Conclusion: We have observed a progressive decline of birth weight with a striking seasonal variation in The Gambia. Further understanding of the reasons behind these changes is required to guide programmes and interventions.

Keywords: Mean birth weight; Maternal age; Parity; Macrosomia; Fajikunda


Human populations in different settings show patterns of seasonal variation in reproduction that is reflected typically in the variation of birth rates [1]. The key features of birth seasonality are in the rate of birth, the phase or season of birth, and the birth weight. The season of birth can impact on the subsequent pattern of diseases during the life time [2,3]. The influence of season on pregnancy outcome is likely through a number of factors including human activities/behavior, nutritional pattern, and disease prevalence. The dry season, a period of decreased maternal labor and abundant food stored from previous harvest season, is characterized by favorable pregnancy outcomes as evidenced by birth weights well above 3000 g and maternal weight gains (>0.5 kg/week) comparable to industrialized countries [4-8].

The weight of a baby at birth is an important outcome of pregnancy and a very important factor that subsequently determines infant and childhood morbidity and mortality [9-11]. Increased episodes of diarrhea, pneumonia within the first five years of life and early onset stunting have been associated with birth weight less than 2500g [12-14]. Babies born with weight =4000g are associated with birth injuries, hypoglycemia resulting in neurological insults [15-17] .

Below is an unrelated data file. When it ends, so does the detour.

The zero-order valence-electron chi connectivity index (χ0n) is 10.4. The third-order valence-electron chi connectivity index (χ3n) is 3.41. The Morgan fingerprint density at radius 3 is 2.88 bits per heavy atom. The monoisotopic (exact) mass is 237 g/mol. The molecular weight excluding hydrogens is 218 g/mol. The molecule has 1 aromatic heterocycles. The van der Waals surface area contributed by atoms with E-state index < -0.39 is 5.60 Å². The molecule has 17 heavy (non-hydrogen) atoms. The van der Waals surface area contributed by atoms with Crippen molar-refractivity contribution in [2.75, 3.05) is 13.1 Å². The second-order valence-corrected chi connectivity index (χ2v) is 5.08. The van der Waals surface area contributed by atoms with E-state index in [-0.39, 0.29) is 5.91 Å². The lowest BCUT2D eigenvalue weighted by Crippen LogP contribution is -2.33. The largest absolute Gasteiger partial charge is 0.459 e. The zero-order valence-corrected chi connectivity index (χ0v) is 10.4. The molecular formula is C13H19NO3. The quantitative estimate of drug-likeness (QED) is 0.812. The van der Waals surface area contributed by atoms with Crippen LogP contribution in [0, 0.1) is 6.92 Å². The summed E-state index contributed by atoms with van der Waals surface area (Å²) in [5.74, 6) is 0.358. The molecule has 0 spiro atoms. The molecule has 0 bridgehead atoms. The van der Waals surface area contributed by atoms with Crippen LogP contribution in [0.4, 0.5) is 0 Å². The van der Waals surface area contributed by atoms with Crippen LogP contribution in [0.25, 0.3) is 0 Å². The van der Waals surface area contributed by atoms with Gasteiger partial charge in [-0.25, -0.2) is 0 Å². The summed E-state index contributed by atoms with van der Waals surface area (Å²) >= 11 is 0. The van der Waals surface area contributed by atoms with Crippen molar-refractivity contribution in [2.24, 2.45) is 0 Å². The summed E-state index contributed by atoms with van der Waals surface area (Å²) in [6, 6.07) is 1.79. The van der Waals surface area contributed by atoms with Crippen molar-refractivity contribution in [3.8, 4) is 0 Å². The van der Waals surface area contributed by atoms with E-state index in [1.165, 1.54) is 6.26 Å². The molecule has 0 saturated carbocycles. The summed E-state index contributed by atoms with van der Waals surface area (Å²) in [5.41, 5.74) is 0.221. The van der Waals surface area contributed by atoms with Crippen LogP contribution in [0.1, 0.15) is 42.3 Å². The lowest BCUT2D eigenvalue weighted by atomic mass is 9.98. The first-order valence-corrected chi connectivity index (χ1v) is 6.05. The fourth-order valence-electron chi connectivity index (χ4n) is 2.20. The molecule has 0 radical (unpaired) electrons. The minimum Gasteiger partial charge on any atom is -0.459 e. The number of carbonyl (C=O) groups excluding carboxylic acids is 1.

In high income countries, the mean birth weight and proportion of macrosomia (= 4000g) have been on the increase. These constituted about 6- 10% of all deliveries, with a yearly increase in birth weight ranging from 1- 5g as reported in National data from Norway, Sweden, Denmark, USA and Canada [18-30]. The observed increase in birth weight and macrosomia have been associated with high Body Mass Index (BMI), pregnancy weight gain, inter- pregnancy weight changes, increasing maternal age and parity, and reduced maternal smoking [18,19,26,31-34].

Studies conducted in the developing countries showed lower pregnancy weight gains and lower birth weights in babies born to mothers whose third trimester occurred in hungry (nutritionally adverse) season [13,35] .